The Effect of Convicton on Income Through the Life Cycle
Existing studies of the impact of conviction on income and employment do not consider life cycle issues. We postulate that conviction reduces access to career jobs offering stable, long-term employment. Instead, conviction relegates offenders to spot market jobs, which may have higher pay at the outset of the career but do not offer stable employment or rapidly rising wages. Thus, first-time conviction may increase the wages of young workers while decreasing the wages of older workers. We test our theory with data on federal offenders and find that first-time conviction has a positive and significant effect on income for offenders under age 25 and an increasingly negative and significant impact for offenders over age 30. These results imply that the present value of income lost as a result of conviction varies over the life cycle, reaching a maximum in the middle of the career. We find that the gains sought by these offenders follow similar profiles, suggesting that prospective offenders are deterred by the possibility of lost future income. Because the discounted loss in future income facing young offenders may be small, our results may provide part of an explanation of youth crime.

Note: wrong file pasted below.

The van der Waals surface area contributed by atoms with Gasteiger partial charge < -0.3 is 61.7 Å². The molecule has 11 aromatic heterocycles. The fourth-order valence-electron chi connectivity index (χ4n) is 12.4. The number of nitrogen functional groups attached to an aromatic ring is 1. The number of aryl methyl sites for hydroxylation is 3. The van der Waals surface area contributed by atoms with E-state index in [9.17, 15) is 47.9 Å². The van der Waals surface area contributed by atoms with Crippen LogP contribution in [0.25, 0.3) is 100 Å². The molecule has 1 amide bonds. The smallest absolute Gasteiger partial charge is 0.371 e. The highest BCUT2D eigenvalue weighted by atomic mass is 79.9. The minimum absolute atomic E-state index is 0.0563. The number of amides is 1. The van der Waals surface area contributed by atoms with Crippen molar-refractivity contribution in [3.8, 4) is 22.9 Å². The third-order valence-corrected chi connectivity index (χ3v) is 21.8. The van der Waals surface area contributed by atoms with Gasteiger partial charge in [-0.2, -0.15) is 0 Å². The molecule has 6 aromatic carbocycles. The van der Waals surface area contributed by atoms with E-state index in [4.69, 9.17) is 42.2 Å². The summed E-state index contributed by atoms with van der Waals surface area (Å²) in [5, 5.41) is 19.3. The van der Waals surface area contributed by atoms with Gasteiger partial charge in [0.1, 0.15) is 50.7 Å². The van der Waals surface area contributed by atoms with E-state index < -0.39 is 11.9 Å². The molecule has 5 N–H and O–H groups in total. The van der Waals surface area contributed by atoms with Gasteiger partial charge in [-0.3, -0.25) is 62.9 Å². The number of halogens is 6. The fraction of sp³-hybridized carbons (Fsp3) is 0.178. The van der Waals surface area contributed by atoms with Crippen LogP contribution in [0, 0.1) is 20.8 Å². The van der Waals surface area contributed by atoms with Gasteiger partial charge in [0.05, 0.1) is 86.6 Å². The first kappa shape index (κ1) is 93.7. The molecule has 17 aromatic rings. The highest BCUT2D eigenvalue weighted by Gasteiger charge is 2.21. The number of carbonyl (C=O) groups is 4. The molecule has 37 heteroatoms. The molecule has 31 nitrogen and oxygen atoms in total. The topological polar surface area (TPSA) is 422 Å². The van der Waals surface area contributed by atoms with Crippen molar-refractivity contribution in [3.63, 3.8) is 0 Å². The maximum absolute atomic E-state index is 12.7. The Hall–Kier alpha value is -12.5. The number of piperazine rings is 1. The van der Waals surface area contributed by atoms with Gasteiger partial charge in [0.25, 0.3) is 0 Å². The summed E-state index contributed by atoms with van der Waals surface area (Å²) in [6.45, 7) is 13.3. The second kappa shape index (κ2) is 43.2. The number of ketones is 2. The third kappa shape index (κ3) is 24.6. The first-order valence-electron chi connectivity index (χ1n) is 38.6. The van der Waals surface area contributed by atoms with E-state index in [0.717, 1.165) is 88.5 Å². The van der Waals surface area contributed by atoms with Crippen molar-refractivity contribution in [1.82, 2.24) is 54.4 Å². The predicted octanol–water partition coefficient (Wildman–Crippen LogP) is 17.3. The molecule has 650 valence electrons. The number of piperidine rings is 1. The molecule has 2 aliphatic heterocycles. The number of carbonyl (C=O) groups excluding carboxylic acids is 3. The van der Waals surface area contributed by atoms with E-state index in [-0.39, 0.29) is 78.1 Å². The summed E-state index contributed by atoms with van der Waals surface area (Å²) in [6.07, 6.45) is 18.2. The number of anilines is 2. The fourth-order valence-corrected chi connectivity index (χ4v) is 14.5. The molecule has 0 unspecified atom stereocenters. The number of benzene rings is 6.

|Date of creation:||Nov 1993|
|Date of revision:|
|Publication status:||published as International Review of Law & Economics, Vol. 18, no. 1 (March 1998), pp. 25-40.|
|Contact details of provider:|| Postal: National Bureau of Economic Research, 1050 Massachusetts Avenue Cambridge, MA 02138, U.S.A.|
Web page: http://www.nber.org
More information through EDIRC
Please report citation or reference errors to , or , if you are the registered author of the cited work, log in to your RePEc Author Service profile, click on "citations" and make appropriate adjustments.:
- Yoram Ben-Porath, 1967. "The Production of Human Capital and the Life Cycle of Earnings," Journal of Political Economy, University of Chicago Press, vol. 75, pages 352.
- Grogger, Jeff, 1992. "Arrests, Persistent Youth Joblessness, and Black/White Employment Differentials," The Review of Economics and Statistics, MIT Press, vol. 74(1), pages 100-106, February.
- Richard B. Freeman, 1991. "Crime and the Employment of Disadvantaged Youths," NBER Working Papers 3875, National Bureau of Economic Research, Inc.
- Nagin, Daniel & Waldfogel, Joel, 1995. "The effects of criminality and conviction on the labor market status of young British offenders," International Review of Law and Economics, Elsevier, vol. 15(1), pages 109-126, January.
When requesting a correction, please mention this item's handle: RePEc:nbr:nberwo:4551. See general information about how to correct material in RePEc.
For technical questions regarding this item, or to correct its authors, title, abstract, bibliographic or download information, contact: ()
If references are entirely missing, you can add them using this form.